[IAEP] Etoys, is it difficult or easy?

Alan Kay alan.nemo at yahoo.com
Mon Sep 27 13:28:38 EDT 2010

Hi Caroline,

I think this is a good observation. And it's interesting because Etoys and 
Scratch were both done on top of Squeak, and by some of the same people. 
Originally Etoys was aimed at 5th graders and Scratch at high schoolers who 
dropped into afternoon computer clubs. There is a lot of overlap, and some 
important differences.

The original Etoy interface was set up more like the current Scratch one (using 
lots of the screen to show tools and having a small construction area). This 
changed when we started working in schools with teachers and materials (this 
allowed a less immediately visible UI to be used and the entire screen to be 
used for construction). We stayed with this because of the small size of the 
XO's screen. But I don't think there's any question that the current Scratch 
interface is much much better for new users "off the street" if you have a large 
enough screen or can use iPad like scaling.

And I think despite the small size of the XO, that we should have gone back to a 
much more visible interface for it and for general use as gotten from the web 

There is much to be learned from both systems.



From: Caroline Meeks <caroline at solutiongrove.com>
To: Edward Cherlin <echerlin at gmail.com>
Cc: Cherry Withers <cwithers at ekindling.org>; Tim McNamara 
<paperless at timmcnamara.co.nz>; danielgastelu at yahoo.com.ar; Gerald Ardito 
<gerald.ardito at gmail.com>; Steve Thomas <stevesargon at gmail.com>; iaep 
<iaep at lists.sugarlabs.org>
Sent: Mon, September 27, 2010 9:21:16 AM
Subject: Re: [IAEP] Etoys, is it difficult or easy?

Gerald did some interesting work last year introducing both Scratch and eToys to 
5th and 8th graders.

Gerald please correct me if I am misremembering.

I think the results were the 8th graders took to Scratch more and the 5th 
graders took to eToys more.

Our hypothesis is that the first thing you do with eToys in draw and that is 
very accessible to 5th graders. They can engage with the system before they have 
to start understanding programming. 

On the other hand 8th graders were directly ready to engage with programming and 
had a easier/faster time picking that up with Scratch.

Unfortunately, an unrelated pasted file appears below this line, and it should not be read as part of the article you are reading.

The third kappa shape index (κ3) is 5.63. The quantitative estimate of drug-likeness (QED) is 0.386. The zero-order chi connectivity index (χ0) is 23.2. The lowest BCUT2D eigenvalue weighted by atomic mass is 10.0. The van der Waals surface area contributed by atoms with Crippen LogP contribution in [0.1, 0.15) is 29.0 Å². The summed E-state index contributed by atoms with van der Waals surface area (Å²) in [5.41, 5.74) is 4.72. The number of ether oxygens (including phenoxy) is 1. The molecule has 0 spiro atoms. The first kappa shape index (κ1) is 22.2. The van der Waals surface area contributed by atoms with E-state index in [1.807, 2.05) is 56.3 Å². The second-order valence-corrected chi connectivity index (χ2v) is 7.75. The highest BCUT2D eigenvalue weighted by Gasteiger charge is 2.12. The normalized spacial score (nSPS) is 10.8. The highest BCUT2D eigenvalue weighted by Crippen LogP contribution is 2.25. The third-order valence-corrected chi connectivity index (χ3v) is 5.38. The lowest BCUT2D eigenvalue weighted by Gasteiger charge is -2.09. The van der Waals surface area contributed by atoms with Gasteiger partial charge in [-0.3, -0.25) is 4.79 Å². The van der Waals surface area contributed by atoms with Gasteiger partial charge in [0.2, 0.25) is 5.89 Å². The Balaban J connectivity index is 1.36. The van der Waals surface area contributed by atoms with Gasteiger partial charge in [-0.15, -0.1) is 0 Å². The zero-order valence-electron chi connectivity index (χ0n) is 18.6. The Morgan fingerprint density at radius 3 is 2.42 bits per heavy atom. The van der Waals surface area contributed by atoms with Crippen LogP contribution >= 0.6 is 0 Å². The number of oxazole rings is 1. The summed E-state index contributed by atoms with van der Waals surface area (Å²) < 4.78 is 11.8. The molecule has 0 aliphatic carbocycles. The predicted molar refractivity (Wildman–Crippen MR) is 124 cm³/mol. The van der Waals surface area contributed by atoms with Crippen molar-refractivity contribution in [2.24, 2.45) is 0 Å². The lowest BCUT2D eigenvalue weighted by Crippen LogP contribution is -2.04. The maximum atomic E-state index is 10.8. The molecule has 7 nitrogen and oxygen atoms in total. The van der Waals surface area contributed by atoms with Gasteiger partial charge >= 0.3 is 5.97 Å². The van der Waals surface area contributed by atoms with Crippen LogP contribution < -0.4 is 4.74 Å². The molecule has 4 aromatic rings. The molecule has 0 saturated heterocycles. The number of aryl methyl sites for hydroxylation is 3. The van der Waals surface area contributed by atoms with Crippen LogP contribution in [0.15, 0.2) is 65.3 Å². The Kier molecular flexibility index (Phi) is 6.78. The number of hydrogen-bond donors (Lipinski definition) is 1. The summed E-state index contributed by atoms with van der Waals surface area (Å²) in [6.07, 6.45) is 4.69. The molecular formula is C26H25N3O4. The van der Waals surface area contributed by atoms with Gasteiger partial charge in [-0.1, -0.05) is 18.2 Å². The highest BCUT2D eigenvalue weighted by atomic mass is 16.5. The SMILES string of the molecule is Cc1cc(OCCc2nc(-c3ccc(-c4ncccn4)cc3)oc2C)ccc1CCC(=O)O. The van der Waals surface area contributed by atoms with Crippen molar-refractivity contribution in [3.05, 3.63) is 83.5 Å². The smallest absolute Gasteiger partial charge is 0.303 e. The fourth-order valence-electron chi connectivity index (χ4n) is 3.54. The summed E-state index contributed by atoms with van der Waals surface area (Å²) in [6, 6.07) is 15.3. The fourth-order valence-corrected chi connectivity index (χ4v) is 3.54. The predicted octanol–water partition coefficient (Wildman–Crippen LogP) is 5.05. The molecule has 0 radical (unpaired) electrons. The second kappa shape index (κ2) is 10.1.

This is very much a hypothesis, not proven and not based on much data but it 
would be interesting to explore further.

On Sun, Sep 26, 2010 at 12:22 AM, Edward Cherlin <echerlin at gmail.com> wrote:

OK, I'll send it to you separately. Anybody else is still welcome to join in.
>On Sat, Sep 25, 2010 at 20:47, Steve Thomas <stevesargon at gmail.com> wrote:
>> Edward,
>> Thanks, please send me the outline and what you think needs to be more
>> "easily discoverable" and I will work on it.
>> Stephen
>> On Sat, Sep 25, 2010 at 6:06 PM, Edward Cherlin <echerlin at gmail.com> wrote:
>>> It is true that you can do all of these things in EToys, if you know
>>> where to start. It is also true that the start screen of EToys could
>>> be improved by providing a path to each of them, and to other
>>> education modules, and Etoys could be improved with a few more
>>> introductory modules.
>>> Since children and untrained teachers cannot be expected to discover
>>> these paths, and paths in other Activities, on their own, I am in the
>>> middle of writing a guide to Discovery on the XO. The starting point
>>> is my Wiki page,
>>> http://wiki.sugarlabs.org/go/The_Undiscoverable
>>> http://wiki.sugarlabs.org/go/Sugar_on_a_Stick
>>> The undiscoverable  is an unofficial FAQ for tips, tricks, and
>>> solutions to common problems that may otherwise be tricky to find.
>>> These are being considered for inclusion in the official SoaS
>>> documentation.
>>> The Etoys section needs vast expansion. I have an outline in mind,
>>> which I can share with anybody who would like to work on it.
>>> On Fri, Sep 24, 2010 at 15:59, Tim McNamara <paperless at timmcnamara.co.nz>
>>> wrote:
>>> > The analogy doesn't quite fit, as it's possible to do complex things in
>>> > all
>>> > of those tools and it's easy to do simple things in EToys. Each Activity
>>> > can
>>> > be used in this learning model, e.g. training wheels to motorbike.
>>> >
>>> > Tim
>>> >
>>> > On 25 September 2010 05:48, Cherry Withers <cwithers at ekindling.org>
>>> > wrote:
>>> >>
>>> >> And Scratch? ... don't remember where I read it,  but it sounded
>>> >> logical
>>> >> to me.
>>> >> Use progressively difficult tools for progressively difficult tasks.
>>> >> To confirm this statement,  I add the phrase: "Visible learning,
>>> >> invisible
>>> >> technology".
>>> >> Children would first learn TurtleArt.
>>> >> When they outgrow it switch to Scratch.
>>> >> When all its possibilities are exhausted, continue with eToys.
>>> >
>>> > _______________________________________________
>>> > IAEP -- It's An Education Project (not a laptop project!)
>>> > IAEP at lists.sugarlabs.org
>>> > http://lists.sugarlabs.org/listinfo/iaep
>>> >
>>> --
>>> Edward Mokurai (默雷/धर्ममेघशब्दगर्ज/دھرممیگھشبدگر ج) Cherlin
>>> Silent Thunder is my name, and Children are my nation.
>>> The Cosmos is my dwelling place, the Truth my destination.
>>> http://www.earthtreasury.org/
>>> _______________________________________________
>>> IAEP -- It's An Education Project (not a laptop project!)
>>> IAEP at lists.sugarlabs.org
>>> http://lists.sugarlabs.org/listinfo/iaep
>Edward Mokurai (默雷/धर्ममेघशब्दगर्ज/دھرممیگھشبدگر ج) Cherlin
>Silent Thunder is my name, and Children are my nation.
>The Cosmos is my dwelling place, the Truth my destination.
>IAEP -- It's An Education Project (not a laptop project!)
>IAEP at lists.sugarlabs.org

Caroline Meeks
Solution Grove
Caroline at SolutionGrove.com

617-500-3488 - Office
505-213-3268 - Fax

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